Voluntary benefits can help reduce stress, because they usually come hand inhand with financial and life-planning advice. They may be available individuallyor as part of broker or provider packages. Insurance products such as life,disability, and dental insurance remain the most popular group-purchased plans.But others are making their way onto the scene, including auto, legal, vision,and long-term care insurance.

Growth in long-term care insurance enrollment reflects Americans’ concernsabout protecting their assets as they age. In 1990, providers sold one millionlong-term care policies. By the end of the decade, that number had increased tosix million, according to a Health Insurance Association of America study, "WhoBuys Long-term Care Insurance in the Workplace? 2000-2001." Employers areattuned to this trend; since long-term care was launched in 1987, sales of thesepolicies in the workplace have increased at an average annual rate of more than30 percent. Yet long-term care insurance is a complex and costly benefit, andnational enrollment remains relatively low.

Because new benefits products are constantly cropping up, it’s important tounderstand them well, says Fran Pullano, of Pullano & Company, a benefitsbroker in upstate New York. "For example, we’re seeing more new benefits forcancer care and critical illness," she says. "Any of these specialtybenefits require a lot of consultation." Before they purchase benefits,employees should understand how they will fit into their personal health andfinancial plans.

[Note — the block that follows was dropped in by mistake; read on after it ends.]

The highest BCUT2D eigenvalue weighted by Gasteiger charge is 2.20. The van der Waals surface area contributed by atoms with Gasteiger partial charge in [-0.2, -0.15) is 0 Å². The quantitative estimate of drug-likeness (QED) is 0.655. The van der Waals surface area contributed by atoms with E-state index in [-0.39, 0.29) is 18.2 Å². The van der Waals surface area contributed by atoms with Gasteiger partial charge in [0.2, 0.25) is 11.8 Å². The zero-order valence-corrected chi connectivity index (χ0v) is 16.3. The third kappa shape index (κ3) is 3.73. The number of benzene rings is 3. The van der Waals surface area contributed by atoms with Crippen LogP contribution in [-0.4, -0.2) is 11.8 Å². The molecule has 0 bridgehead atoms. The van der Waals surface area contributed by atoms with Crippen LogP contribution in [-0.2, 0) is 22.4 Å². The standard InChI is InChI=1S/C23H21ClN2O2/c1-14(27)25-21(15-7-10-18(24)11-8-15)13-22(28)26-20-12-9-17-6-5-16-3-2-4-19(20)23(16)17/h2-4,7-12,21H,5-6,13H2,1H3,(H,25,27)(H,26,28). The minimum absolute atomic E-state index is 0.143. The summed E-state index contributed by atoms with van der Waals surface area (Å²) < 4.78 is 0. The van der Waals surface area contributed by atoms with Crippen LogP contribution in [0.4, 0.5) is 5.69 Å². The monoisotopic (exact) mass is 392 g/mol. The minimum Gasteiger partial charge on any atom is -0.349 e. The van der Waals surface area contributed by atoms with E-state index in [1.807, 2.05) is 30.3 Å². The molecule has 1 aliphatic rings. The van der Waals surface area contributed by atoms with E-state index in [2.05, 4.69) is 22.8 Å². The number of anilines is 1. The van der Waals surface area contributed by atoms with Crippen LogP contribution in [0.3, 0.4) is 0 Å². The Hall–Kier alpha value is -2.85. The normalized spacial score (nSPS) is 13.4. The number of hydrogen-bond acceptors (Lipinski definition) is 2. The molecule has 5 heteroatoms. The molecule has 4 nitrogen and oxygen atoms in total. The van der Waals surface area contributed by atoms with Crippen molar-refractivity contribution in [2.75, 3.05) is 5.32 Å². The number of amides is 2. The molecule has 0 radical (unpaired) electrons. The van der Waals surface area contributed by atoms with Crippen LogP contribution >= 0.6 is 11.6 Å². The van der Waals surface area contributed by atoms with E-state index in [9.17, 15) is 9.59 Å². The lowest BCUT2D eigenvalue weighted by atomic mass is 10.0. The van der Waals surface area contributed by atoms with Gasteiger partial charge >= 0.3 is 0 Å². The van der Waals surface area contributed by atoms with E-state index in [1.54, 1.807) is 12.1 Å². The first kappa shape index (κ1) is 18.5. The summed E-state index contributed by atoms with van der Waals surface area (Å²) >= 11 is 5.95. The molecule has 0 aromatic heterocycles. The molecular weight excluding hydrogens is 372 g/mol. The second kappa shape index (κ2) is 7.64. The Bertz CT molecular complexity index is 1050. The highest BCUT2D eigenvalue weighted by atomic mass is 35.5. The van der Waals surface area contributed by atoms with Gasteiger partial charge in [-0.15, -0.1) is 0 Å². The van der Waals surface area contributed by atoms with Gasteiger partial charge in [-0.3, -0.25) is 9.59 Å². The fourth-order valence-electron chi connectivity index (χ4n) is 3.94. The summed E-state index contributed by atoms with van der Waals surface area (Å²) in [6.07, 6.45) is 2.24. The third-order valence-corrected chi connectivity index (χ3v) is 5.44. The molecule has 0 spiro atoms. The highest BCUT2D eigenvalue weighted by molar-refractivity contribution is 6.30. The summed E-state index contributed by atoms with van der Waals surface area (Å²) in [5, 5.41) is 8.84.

Voluntary benefits are coming of age at a time when employees are growingaccustomed to paying for a portion of their benefits and consumer choice isconsidered a virtue. Flexibility is one major advantage. Employers can add orsubtract products as the needs of the workforce change. Household International,for example, tweaks its benefits package after receiving employee feedback inannual surveys and additional polls.

"Another way we really define the need is that we pay attention to trends,"Bundy says. "For example, our population is aging, and we provide theFamilyCare benefit for our employees to address that." The company’svoluntary and flexible package also caters to employees who express interest inless traditional programs, like adoption assistance or senior advocate services.


Analyzing needs and tracking participation helps employers tailor benefits to employee populations.

Tax benefits
Qualified voluntary benefits fall under IRS section 125, which allowsemployees to purchase insurance on a pretax basis, including health, disability,medical supplement plans, and group term-life insurance. This means employeespay fewer taxes and the employer pays fewer FICA contributions. Some voluntarybenefits, however, do not qualify for pretax deduction. Employees should begiven information on how much will be deducted from their paychecks and how muchthey will save through group discounts.

Tax advantages and group-rate discounts help offset decreasing employercontributions to health care. In 2000, health-care costs went up 7.2 percent,the largest increase in a decade, according to the Center for Studying HealthSystem Change. Hewitt Associates LLC, a human resources consulting firm,predicts average rises in health-care costs in 2002 of 13 to 16 percent,depending on the plan. The firm predicts that some employers will pick up theextra cost, but many will pass on up to 30 percent of the additional expense toemployees.

Educating employees
Johnson suggests that HR managers start the benefits-education process assoon as possible. "Who are the key audiences we need to communicate with?"he says. "Engage employees in the process. This is more than just askingwhether they would like an EAP. Ask them, ‘What happens in the day that takesyou away from the job, such as elder care or child care?’ " He saysemployers should develop a communication program not just for employees, butalso for their spouses.